Film Feature: 2017 Sundance Film Festival Spotlights #3

by Carrie Kahn on February 12, 2017

With this final spotlights post, we bring our coverage of the 2017 Sundance Film Festival to a close (you can read the previous posts here and here). We conclude by taking a look at six more feature films, once again using our world famous Sundance Viewing Priority Level (VPL) Guide to discern those films to seek out and those to avoid. Enjoy, and we’ll hope to see you in Park City next year!

SUNDANCE VIEWING PRIORITY LEVEL GUIDE:

VPL A = An absolute must-see. Monitor film and entertainment news sites religiously to see if this picture will be widely released, and then plan to be first in line to see it.

VPL B = If you’re in a movie mood and your first choice is sold out or not playing at your nearby theater, this picture is a wholly acceptable substitute. It’s not stellar, but it’s perfectly enjoyable, and it won’t be a waste of your time.

VPL C = If you need to escape a family argument, duck out of work to take a break, or fill a few hours on a long and lonely rainy day, there are probably worse ways to spend your time than seeing this picture, though not many. It’s flawed, and you’ll forget about it instantly, but it’s not totally dreadful, and it has at least one or two minor reasons to recommend it.

VPL D = Don’t even think about it. Avoid at all costs. Your time, money, and sanity are too valuable to waste on this dreck.

1.) Wind River
(USA 2016, 111 min. Directed by Taylor Sheridan. Category: Premieres)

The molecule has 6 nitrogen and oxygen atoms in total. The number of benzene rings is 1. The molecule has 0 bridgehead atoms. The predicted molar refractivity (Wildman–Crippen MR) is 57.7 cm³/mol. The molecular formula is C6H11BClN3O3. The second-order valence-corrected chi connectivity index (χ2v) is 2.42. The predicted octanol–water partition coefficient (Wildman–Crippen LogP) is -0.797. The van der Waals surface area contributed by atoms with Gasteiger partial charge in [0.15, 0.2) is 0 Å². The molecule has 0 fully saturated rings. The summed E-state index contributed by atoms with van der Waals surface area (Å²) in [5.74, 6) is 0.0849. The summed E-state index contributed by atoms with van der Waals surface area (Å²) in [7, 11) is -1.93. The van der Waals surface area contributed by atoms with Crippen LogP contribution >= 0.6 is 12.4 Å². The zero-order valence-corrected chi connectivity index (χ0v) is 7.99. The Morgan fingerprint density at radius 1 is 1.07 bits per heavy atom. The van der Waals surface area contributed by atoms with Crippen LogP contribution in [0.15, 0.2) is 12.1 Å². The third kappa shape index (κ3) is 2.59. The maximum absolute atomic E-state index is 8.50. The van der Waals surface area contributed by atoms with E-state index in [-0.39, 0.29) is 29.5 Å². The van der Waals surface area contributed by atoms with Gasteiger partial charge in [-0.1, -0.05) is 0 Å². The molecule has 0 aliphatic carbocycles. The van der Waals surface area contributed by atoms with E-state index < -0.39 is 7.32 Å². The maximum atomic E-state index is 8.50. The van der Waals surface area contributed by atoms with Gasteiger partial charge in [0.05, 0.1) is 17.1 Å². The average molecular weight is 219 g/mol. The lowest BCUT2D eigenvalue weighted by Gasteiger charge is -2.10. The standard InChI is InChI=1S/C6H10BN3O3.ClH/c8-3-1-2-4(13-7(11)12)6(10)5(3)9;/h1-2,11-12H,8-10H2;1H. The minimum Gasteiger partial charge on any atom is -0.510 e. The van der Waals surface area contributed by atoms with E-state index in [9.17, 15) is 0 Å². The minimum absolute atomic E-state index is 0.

Jane (Elizabeth Olsen) and Cory (Jeremy Renner) are tracking a killer.

If you loved Hell or High Water and Sicario, you’re sure to be ecstatic over this new picture, which not only is also written by Taylor Sheridan, but directed by him as well. Sheridan’s directorial skills here match his writing prowess, as he takes us to rural Wyoming in the heart of winter to unspool a story that echoes the sparse, poetic beauty of the snow covered landscapes. When a teenage girl’s body is found deep in the backcountry, a seasoned local Fish and Wildlife agent (Jeremy Renner) is called in to aid the fish-out-of-water neophyte FBI agent (Elizabeth Olsen) assigned to the case. What follows is a stellar crime thriller with a first season True Detective vibe that continues to deftly explore the familiar Sheridan themes of violence, retribution, and the struggles of the American West. Renner and Olsen have terrific chemistry, and the supporting cast — including Hell or High Water’s Gil Birmingham and the great Graham Greene — are uniformly excellent. Wind River marks my first 2017 prediction for multiple award nominations come award season. You heard it here first. VPL: A+